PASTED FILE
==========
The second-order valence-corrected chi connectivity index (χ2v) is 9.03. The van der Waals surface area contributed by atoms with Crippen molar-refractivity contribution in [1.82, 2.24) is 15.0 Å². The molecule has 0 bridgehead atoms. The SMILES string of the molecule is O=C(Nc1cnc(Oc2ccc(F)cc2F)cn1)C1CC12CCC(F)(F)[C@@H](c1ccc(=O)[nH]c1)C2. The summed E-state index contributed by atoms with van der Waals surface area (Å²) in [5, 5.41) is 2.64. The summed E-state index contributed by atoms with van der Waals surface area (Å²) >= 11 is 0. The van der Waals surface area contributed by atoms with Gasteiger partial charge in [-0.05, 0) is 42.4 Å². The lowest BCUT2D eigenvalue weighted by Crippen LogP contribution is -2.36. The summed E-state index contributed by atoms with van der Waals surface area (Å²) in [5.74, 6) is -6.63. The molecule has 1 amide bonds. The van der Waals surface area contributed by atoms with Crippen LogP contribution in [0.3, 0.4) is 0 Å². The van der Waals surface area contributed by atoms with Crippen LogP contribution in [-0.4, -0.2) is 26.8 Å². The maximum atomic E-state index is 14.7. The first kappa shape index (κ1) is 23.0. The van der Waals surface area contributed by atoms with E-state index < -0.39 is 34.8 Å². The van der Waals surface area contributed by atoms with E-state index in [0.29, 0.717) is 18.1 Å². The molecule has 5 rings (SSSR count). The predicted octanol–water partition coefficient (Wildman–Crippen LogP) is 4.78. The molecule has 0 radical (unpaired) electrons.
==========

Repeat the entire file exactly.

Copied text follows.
The second-order valence-corrected chi connectivity index (χ2v) is 9.03. The van der Waals surface area contributed by atoms with Crippen molar-refractivity contribution in [1.82, 2.24) is 15.0 Å². The molecule has 0 bridgehead atoms. The SMILES string of the molecule is O=C(Nc1cnc(Oc2ccc(F)cc2F)cn1)C1CC12CCC(F)(F)[C@@H](c1ccc(=O)[nH]c1)C2. The summed E-state index contributed by atoms with van der Waals surface area (Å²) in [5, 5.41) is 2.64. The summed E-state index contributed by atoms with van der Waals surface area (Å²) >= 11 is 0. The van der Waals surface area contributed by atoms with Gasteiger partial charge in [-0.05, 0) is 42.4 Å². The lowest BCUT2D eigenvalue weighted by Crippen LogP contribution is -2.36. The summed E-state index contributed by atoms with van der Waals surface area (Å²) in [5.74, 6) is -6.63. The molecule has 1 amide bonds. The van der Waals surface area contributed by atoms with Crippen LogP contribution in [0.3, 0.4) is 0 Å². The van der Waals surface area contributed by atoms with Crippen LogP contribution in [-0.4, -0.2) is 26.8 Å². The maximum atomic E-state index is 14.7. The first kappa shape index (κ1) is 23.0. The van der Waals surface area contributed by atoms with E-state index < -0.39 is 34.8 Å². The van der Waals surface area contributed by atoms with E-state index in [0.29, 0.717) is 18.1 Å². The molecule has 5 rings (SSSR count). The predicted octanol–water partition coefficient (Wildman–Crippen LogP) is 4.78. The molecule has 0 radical (unpaired) electrons.